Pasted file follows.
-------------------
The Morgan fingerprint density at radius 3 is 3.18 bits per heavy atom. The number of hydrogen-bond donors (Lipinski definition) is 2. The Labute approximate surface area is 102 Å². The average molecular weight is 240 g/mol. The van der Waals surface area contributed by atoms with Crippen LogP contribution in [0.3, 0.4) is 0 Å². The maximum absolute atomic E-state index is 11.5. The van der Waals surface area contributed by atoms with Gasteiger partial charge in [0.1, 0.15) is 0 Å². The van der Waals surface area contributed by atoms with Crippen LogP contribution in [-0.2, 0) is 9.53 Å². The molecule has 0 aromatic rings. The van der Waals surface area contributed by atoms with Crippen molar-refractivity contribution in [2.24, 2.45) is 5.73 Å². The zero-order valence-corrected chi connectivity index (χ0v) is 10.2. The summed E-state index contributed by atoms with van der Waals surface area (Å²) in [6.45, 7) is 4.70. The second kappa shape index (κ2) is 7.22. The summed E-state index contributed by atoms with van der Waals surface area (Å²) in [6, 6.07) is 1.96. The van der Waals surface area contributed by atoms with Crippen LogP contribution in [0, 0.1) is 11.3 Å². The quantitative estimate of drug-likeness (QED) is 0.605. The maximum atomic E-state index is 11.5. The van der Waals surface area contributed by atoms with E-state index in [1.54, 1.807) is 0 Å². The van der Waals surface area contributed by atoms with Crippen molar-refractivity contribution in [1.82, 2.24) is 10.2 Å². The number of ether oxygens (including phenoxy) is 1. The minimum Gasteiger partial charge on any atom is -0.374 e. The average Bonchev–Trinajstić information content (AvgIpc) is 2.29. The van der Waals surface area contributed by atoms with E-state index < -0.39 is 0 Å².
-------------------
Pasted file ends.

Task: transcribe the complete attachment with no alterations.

The Morgan fingerprint density at radius 3 is 3.18 bits per heavy atom. The number of hydrogen-bond donors (Lipinski definition) is 2. The Labute approximate surface area is 102 Å². The average molecular weight is 240 g/mol. The van der Waals surface area contributed by atoms with Crippen LogP contribution in [0.3, 0.4) is 0 Å². The maximum absolute atomic E-state index is 11.5. The van der Waals surface area contributed by atoms with Gasteiger partial charge in [0.1, 0.15) is 0 Å². The van der Waals surface area contributed by atoms with Crippen LogP contribution in [-0.2, 0) is 9.53 Å². The molecule has 0 aromatic rings. The van der Waals surface area contributed by atoms with Crippen molar-refractivity contribution in [2.24, 2.45) is 5.73 Å². The zero-order valence-corrected chi connectivity index (χ0v) is 10.2. The summed E-state index contributed by atoms with van der Waals surface area (Å²) in [6.45, 7) is 4.70. The second kappa shape index (κ2) is 7.22. The summed E-state index contributed by atoms with van der Waals surface area (Å²) in [6, 6.07) is 1.96. The van der Waals surface area contributed by atoms with Crippen LogP contribution in [0, 0.1) is 11.3 Å². The quantitative estimate of drug-likeness (QED) is 0.605. The maximum atomic E-state index is 11.5. The van der Waals surface area contributed by atoms with E-state index in [1.54, 1.807) is 0 Å². The van der Waals surface area contributed by atoms with Crippen molar-refractivity contribution in [1.82, 2.24) is 10.2 Å². The number of ether oxygens (including phenoxy) is 1. The minimum Gasteiger partial charge on any atom is -0.374 e. The average Bonchev–Trinajstić information content (AvgIpc) is 2.29. The van der Waals surface area contributed by atoms with E-state index < -0.39 is 0 Å².